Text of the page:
Tech week has officially begun! Everyone hang onto your notepad. For those who have never been through a tech week—lovingly referred to as "Hell Week" in some circles—let me break it down for you: a week (give or take a few days) prior to opening the show, you begin to add in technical elements, like lights, sound, and costumes. This where you can really start to get an idea of how the finished show will look. This is also the time when Murphy's Law kicks into high gear. Mics picking up feedback, costumes ripping, lamps blowing, sound cues shattering ear drums... things like that always go down during this time. Thankfully, this means that those things don't happen during the show...usually.

Saturday we had an all-day rehearsal. We added in the orchestra, microphones for the actors, a click track, and lights. If you don't spend a lot of time studying theatre, it's easy to take these elements for granted—you only really think about the process if something goes wrong. But each element requires a team of people working almost around the clock to get them up and running. Picture a back row of a theatre, filled with tables, and each table is covered in notebooks, spreadsheets, pencils, coffee cups, empty twelve packs of Diet Coke (I swear, Coca-Cola is missing an epic sponsorship opportunity with theatre), and electronic paraphernalia that I couldn't even begin to explain to you. Behind those tables sit a slew of people: designers, assistant designers, a stage manager, the director, board operators. Now add to that more electronics and people behind them: The sound crew. The choreographer. The props and scenic designers. The technical director. Scene shop supervisor. Assistant director. Costume designer. Costume crew. Everyone waiting with a notepad in hand to record anything that isn't the way it should be, making sure every element is as perfect as possible. That's what you're looking at when tech starts. If there is ever doubt that theatre is a collaborative art, look at those rehearsals.

It's stressful, sure. But it's also so exciting! You know that it's almost time to open, and you really get to start polishing the show, and seeing what it will look like when it's finished. And seeing it all together in one cohesive vision makes it all worthwhile. Besides, there's something kind of thrilling about the stress of it, at least for me. Sure, it gets tedious. And frustrating. And there are moments when I think that if I hear "Hold, please" one more time my brain will explode. But at the same time, the frustration reminds me that I'm here because I love what I do. I freak out and lose sleep and moan and groan because I'm putting everything I have into this; this is where my passion is, and that means there's going to be some highs and lows. All I can do is hang on and enjoy the ride.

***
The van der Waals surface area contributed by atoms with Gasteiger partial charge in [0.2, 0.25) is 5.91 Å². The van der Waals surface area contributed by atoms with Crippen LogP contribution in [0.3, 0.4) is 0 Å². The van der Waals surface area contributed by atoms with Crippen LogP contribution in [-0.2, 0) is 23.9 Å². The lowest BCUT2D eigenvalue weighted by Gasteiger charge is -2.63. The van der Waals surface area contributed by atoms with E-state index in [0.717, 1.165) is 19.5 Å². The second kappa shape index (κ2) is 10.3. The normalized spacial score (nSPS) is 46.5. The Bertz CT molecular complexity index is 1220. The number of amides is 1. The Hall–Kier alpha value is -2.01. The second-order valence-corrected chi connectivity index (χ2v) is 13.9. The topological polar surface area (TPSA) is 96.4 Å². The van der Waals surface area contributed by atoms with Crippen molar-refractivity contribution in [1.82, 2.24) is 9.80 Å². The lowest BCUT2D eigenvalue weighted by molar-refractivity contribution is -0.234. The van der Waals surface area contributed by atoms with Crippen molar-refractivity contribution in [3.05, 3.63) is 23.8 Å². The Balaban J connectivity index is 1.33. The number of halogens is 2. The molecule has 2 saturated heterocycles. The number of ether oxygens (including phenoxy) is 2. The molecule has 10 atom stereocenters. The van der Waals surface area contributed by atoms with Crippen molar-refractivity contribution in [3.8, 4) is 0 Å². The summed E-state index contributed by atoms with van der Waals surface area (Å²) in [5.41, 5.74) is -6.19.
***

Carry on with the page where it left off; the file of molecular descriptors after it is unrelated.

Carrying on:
Get your tickets if you haven't; they're going fast!

--Sarah Coon

The Home Stretch

(Moderator's Note: Sarah sent this blog post to me about a week ago, and due to any number of things, I wasn't able to post it until now. My apologies to readers, and to Sarah—my punctuality could not match hers. --WLS)

Just under two weeks to opening! Amazing how time flies. We got a little off-track this week with the snow days (two days of rehearsal lost!) but we seem to be headed in the right direction now. We're at a point where the actors may no longer call for line, and most of the lines are there—a few scenes were shaky today, but nothing that won't be fixed in a day or two. The dance numbers are getting cleaner and cleaner. Everyone seems to be really pleased with the progress the show is making. It's always nice when you don't have to be panicking about being ready!

We start tech this weekend, which is always one of my favorite parts of the rehearsal process. Seeing all the elements coming together is so exciting! The actors are starting to rehearse in the shoes that go with their costumes already- it's an interesting sight to see modern clothing with older shoes, or girls in shorts and t-shirts with spiky heels. I can't wait to see the costumes that go with it! The countdown begins now...

--Sarah Coon

Sunday, January 30, 2011

Putting It Together

Between Thursday and Friday, we did out first work-through of the show! Hooray! We've got it blocked out, and all the choreography has been taught—now it's just a matter of cleaning and polishing. This evening we'll move into Stump Theatre (we've been rehearsing in the EZ black box) and make sure everything gets spaced out correctly, and before we know it we'll be doing full run-throughs. I can't believe how quickly the show is coming together. Looking back to our first rehearsal, when the cast was learning the complex Hand Jive choreography, it's nice to see how far we've come.

There's still a lot of work to be done, of course. The music moves extremely quickly, so the dance numbers still need tightening. There are still occasional traffic problems that need resolving. Timing of the lines isn't quite right. But the outline of the show is there- now we just need to fill in the blanks. Hopefully moving into the space will help with blocking and dancing—the actors can really get a feel for the size of the stage, which is hard when you're working in a slightly more cramped space. Even when you've got the boundaries of the space taped out on the floor, it's still a bit of an adjustment to move.

Time is ticking away, but we're in great shape. I can't wait to start adding more technical elements!

--Sarah Coon

Friday, January 28, 2011

Department of Self-Promotion: Summer Update

I recently recorded a podcast with Andy Bliss, artistic director or the Nief-Norf Project, one of the experimental music groups I play with regularly. We talk about the upcoming summer festival at Furman University, including a collaborative project with KSU senior BFA dance student Sharon Kriz. Enjoy!

nief-norf Chronicles Episode #8 from Andy Bliss on Vimeo.

--Bill Sallak (Moderator/Assistant Professor/Dance Music Director)